Leveraging sequence data to identify mammalian-adaptive mutations and host factors in avian influenza virus

Principal Supervisor:   Dr. Daniel Goldhill (RVC)

Co-Supervisor:   Dr. Damien Tully (LSHTM) and Prof. Damer Blake (RVC)

Project Description

The diversity of circulating influenza viruses in birds means that there is a constant risk that a novel virus could emerge and cause a future pandemic. However, most avian influenza infections in humans do not spread beyond a single individual as avian viruses are poorly adapted to human host factors. While the mechanisms of certain adaptive mutations are known1,2, we still cannot predict which avian viruses have a greater propensity to infect human cells. A better understanding of which mutations lead to human adaptation would aid in pandemic preparedness by highlighting which avian influenza viruses are likeliest to emerge.

              Several computational studies have compared avian and mammalian influenza sequences to identify mammalian-adaptive mutations3. However, these studies rarely test whether identified mutations have the predicted biological effect3. Furthermore, as biological mechanisms are mostly unknown, it is impossible to establish which mutations are associated with particular host factors or to easily predict the effect of novel mutations.

This PhD project will implement a large-scale bioinformatic analysis of sequences of avian influenza infection from mammals to identify human adaptive mutations. Structural models will then be used to classify which mutations likely share a mechanism allowing for the discovery of mutations with unknown mechanism which could be interacting with novel host factors. Focusing on mutations in the polymerase, laboratory-based analyses using minigenome assays4 will be undertaken to assess whether these mutations lead to human adaptation. Furthermore, this work will identify novel host factors behind mutations of unknown mechanism1. Finally, a model encompassing the mutational repertoire across all genes will be constructed to predict the likelihood of human emergence for current and future circulating strains of avian influenza.

The student will benefit from a highly multidisciplinary supervisor team as you will be trained in complementary skills in bioinformatics, molecular virology and structural biology. This diverse skill set will equip you for a multitude of potential career paths. This project would suit a candidate with a background or experience in laboratory techniques/molecular biology and/or computational biology. Experience and prior knowledge of influenza may be advantageous but is not essential. We are supportive of diverse career paths and we welcome applicants with a diversity of backgrounds, experience and ideas and we encourage applications from those with non-traditional academic backgrounds as well as those who are not looking for a career in academia. Informal enquiries are welcome and may be addressed to the principal supervisor.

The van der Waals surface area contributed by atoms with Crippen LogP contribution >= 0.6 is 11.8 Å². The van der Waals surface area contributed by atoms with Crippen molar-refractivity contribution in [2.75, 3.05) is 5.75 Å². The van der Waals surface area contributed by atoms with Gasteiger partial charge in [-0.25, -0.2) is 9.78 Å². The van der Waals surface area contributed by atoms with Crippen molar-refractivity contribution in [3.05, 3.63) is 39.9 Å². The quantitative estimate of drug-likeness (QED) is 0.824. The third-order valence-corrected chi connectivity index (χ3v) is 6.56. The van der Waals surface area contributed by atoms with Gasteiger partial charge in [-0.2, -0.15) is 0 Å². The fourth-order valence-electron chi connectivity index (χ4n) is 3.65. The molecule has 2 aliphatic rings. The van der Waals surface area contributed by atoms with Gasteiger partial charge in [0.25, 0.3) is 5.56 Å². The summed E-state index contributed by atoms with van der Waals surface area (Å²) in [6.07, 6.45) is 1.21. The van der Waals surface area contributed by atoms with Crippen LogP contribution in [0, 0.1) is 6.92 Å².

Key References

Long, J. S. et al. Species difference in ANP32A underlies influenza A virus polymerase host restriction. Nature 529, 101-104 (2016).

Pinto, R. M. et al. Zoonotic avian influenza viruses evade human BTN3A3 restriction. bioRxiv, 2022.2006.2014.496196 (2022). https://doi.org:10.1101/2022.06.14.496196

Borkenhagen, L. K., Allen, M. W. & Runstadler, J. A. Influenza virus genotype to phenotype predictions through machine learning: a systematic review: Computational Prediction of Influenza Phenotype. Emerging microbes & infections 10, 1896-1907 (2021).

Goldhill, D. H. et al. The mechanism of resistance to favipiravir in influenza. Proceedings of the National Academy of Sciences 115, 11613-11618 (2018).

Further details about the project may be obtained from

Principal Supervisor:      dgoldhill@rvc.ac.uk

Co-Supervisor:   damien.tully@lshtm.ac.uk

How to apply

To apply for this position, please follow the link below. Please use your personal statement to tell us why this project excites you, the sort of science that you are most interested in, and to demonstrate any previous skills or experience relevant to the project. For more information on the application process and English Language requirements at RVC see How to Apply.

Interviews will take place March 2023.

We welcome informal enquiries – these should be directed to the Lead Supervisor: dgoldhill@rvc.ac.uk 

Closing date for applications is: 
13th February 2023